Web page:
As a result of this accident, the FAA issued AD-2020-18-08, which superseded AD-2019-12-18 and expanded the serial number range of R44 II helicopters and subject inlet duct tubes requiring inspection.

Probable Cause and Findings

The National Transportation Safety Board determines the probable cause(s) of this accident to be: The total loss of engine power during takeoff due to the delamination of the fuel servo induction air inlet duct tube.

Findings

Aircraft                                         (general) - Damaged/degraded

Factual Information

On April 6, 2020, about 1410 Pacific daylight time, a Robinson R44 Raven II helicopter, N725GT, was substantially damaged when it was involved in an accident near Portland, Oregon. The pilot was not injured. The helicopter was operated as a Title 14 Code of Federal Regulations Part 91 flight.

The pilot reported that, during takeoff, about 30 to 40 ft above ground level, he heard a loud "bang," followed by the illumination of the low rotor RPM light and the sound of the low rotor horn. In response, he lowered the collective and performed an autorotation on the paved taxiway. As a result of the hard impact, the skids spread, and the tailboom received substantial damage.

Initial examination of the engine revealed that the fuel servo induction air inlet duct was partially collapsed. The inner rubberized fabric liner of the duct had partially delaminated and separated from the outer rubberized fabric, obstructing the interior volume of the duct.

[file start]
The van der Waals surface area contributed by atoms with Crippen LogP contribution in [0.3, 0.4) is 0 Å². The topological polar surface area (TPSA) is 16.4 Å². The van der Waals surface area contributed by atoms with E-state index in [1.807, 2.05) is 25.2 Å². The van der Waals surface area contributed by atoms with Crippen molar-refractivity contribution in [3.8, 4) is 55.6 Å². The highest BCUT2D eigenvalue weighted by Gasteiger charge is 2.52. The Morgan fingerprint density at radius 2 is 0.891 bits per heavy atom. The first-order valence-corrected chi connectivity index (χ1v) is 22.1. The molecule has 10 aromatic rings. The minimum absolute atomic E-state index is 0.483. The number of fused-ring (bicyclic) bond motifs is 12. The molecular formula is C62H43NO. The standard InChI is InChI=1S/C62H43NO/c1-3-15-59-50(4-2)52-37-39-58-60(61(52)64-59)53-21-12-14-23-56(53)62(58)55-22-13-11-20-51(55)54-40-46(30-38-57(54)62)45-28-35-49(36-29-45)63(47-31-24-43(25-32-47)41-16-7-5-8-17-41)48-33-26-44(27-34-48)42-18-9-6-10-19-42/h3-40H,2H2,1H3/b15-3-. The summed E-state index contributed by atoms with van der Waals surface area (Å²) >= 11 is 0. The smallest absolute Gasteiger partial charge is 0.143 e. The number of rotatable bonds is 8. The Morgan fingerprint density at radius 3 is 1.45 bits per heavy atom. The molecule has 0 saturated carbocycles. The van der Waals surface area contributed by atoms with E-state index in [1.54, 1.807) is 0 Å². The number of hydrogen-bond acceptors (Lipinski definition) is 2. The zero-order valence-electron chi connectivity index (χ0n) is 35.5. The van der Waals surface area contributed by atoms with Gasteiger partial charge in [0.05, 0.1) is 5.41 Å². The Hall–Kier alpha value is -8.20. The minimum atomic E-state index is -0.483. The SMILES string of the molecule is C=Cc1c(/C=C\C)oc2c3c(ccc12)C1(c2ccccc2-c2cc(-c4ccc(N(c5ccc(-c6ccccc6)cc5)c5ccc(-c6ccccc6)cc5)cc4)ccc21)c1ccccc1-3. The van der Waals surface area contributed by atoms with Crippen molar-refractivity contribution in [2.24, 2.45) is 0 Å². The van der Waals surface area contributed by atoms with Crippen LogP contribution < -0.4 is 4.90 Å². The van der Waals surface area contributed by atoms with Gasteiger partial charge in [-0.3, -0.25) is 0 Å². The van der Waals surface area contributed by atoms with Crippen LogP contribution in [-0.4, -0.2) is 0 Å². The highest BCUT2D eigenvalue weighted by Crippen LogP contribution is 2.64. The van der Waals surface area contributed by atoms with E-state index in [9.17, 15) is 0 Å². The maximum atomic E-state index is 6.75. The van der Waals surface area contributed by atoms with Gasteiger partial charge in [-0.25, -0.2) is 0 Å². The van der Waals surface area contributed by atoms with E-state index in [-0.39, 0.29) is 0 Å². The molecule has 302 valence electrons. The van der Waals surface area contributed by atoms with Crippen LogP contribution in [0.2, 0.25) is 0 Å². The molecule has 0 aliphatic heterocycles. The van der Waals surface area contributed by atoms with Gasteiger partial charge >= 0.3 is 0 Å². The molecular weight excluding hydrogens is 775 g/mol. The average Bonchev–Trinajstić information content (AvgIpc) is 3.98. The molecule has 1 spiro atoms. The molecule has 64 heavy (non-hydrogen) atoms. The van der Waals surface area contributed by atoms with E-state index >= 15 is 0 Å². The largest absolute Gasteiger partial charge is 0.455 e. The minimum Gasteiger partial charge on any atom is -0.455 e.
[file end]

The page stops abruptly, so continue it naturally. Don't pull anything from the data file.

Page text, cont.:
The duct was retained, and further examined. The outer layer of the duct appeared normal with no damage or anomalies. The inner layer had several areas of what appeared to be bubbles. The bubbles were .5 -.75 inch wide and varied in length running down the length of the duct. The duct was flexed 90° and a distinct crinkle sound was heard and again as it was straightened.

The duct was installed on the fuel control unit of an exemplar R44 and was then bent 90° and secured to the airbox. The engine was started, and the power was gradually increased to 102 percent; the collective was raised to 20 inches of manifold air pressure (MAP). The engine ran smoothly with no anomalies for 74 seconds, then the MAP fluctuated slightly and within one more second it increased as the engine stalled. From inside the cockpit a cough sound (after fire) was heard.

The cowling was removed, and the hose was unclamped from the airbox. The hose was pulled away from the airbox just enough to see the inside of the hose, reducing the bend in the hose from 90° to approximately 75°. Examination of the inner layer revealed bubbles that had reduced the inside diameter of the duct significantly.